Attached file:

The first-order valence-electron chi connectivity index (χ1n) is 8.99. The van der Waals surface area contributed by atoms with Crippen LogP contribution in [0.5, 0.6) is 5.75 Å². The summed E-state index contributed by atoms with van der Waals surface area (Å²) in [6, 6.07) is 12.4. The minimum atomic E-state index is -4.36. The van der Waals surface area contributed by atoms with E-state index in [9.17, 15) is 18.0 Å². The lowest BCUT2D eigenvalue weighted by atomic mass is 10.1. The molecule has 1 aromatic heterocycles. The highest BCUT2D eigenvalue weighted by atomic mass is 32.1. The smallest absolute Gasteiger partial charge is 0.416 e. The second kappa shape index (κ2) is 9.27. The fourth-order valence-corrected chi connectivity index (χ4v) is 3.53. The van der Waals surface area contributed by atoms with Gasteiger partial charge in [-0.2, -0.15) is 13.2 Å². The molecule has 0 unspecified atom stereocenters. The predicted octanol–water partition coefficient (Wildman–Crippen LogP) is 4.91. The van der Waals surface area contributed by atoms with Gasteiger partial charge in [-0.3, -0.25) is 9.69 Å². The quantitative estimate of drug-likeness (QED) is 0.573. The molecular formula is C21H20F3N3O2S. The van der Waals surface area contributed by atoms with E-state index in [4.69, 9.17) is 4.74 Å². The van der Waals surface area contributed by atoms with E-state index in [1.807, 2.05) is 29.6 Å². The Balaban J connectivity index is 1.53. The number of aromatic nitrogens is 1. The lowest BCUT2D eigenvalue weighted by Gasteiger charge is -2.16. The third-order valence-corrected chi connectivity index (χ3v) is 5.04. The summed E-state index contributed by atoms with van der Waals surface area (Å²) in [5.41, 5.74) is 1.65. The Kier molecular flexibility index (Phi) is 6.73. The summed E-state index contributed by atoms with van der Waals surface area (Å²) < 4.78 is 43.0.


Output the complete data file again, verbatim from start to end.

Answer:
The first-order valence-electron chi connectivity index (χ1n) is 8.99. The van der Waals surface area contributed by atoms with Crippen LogP contribution in [0.5, 0.6) is 5.75 Å². The summed E-state index contributed by atoms with van der Waals surface area (Å²) in [6, 6.07) is 12.4. The minimum atomic E-state index is -4.36. The van der Waals surface area contributed by atoms with E-state index in [9.17, 15) is 18.0 Å². The lowest BCUT2D eigenvalue weighted by atomic mass is 10.1. The molecule has 1 aromatic heterocycles. The highest BCUT2D eigenvalue weighted by atomic mass is 32.1. The smallest absolute Gasteiger partial charge is 0.416 e. The second kappa shape index (κ2) is 9.27. The fourth-order valence-corrected chi connectivity index (χ4v) is 3.53. The van der Waals surface area contributed by atoms with Gasteiger partial charge in [-0.2, -0.15) is 13.2 Å². The molecule has 0 unspecified atom stereocenters. The predicted octanol–water partition coefficient (Wildman–Crippen LogP) is 4.91. The van der Waals surface area contributed by atoms with Gasteiger partial charge in [-0.3, -0.25) is 9.69 Å². The quantitative estimate of drug-likeness (QED) is 0.573. The molecular formula is C21H20F3N3O2S. The van der Waals surface area contributed by atoms with E-state index in [4.69, 9.17) is 4.74 Å². The van der Waals surface area contributed by atoms with E-state index in [1.807, 2.05) is 29.6 Å². The Balaban J connectivity index is 1.53. The number of aromatic nitrogens is 1. The lowest BCUT2D eigenvalue weighted by Gasteiger charge is -2.16. The third-order valence-corrected chi connectivity index (χ3v) is 5.04. The summed E-state index contributed by atoms with van der Waals surface area (Å²) in [5.41, 5.74) is 1.65. The Kier molecular flexibility index (Phi) is 6.73. The summed E-state index contributed by atoms with van der Waals surface area (Å²) < 4.78 is 43.0.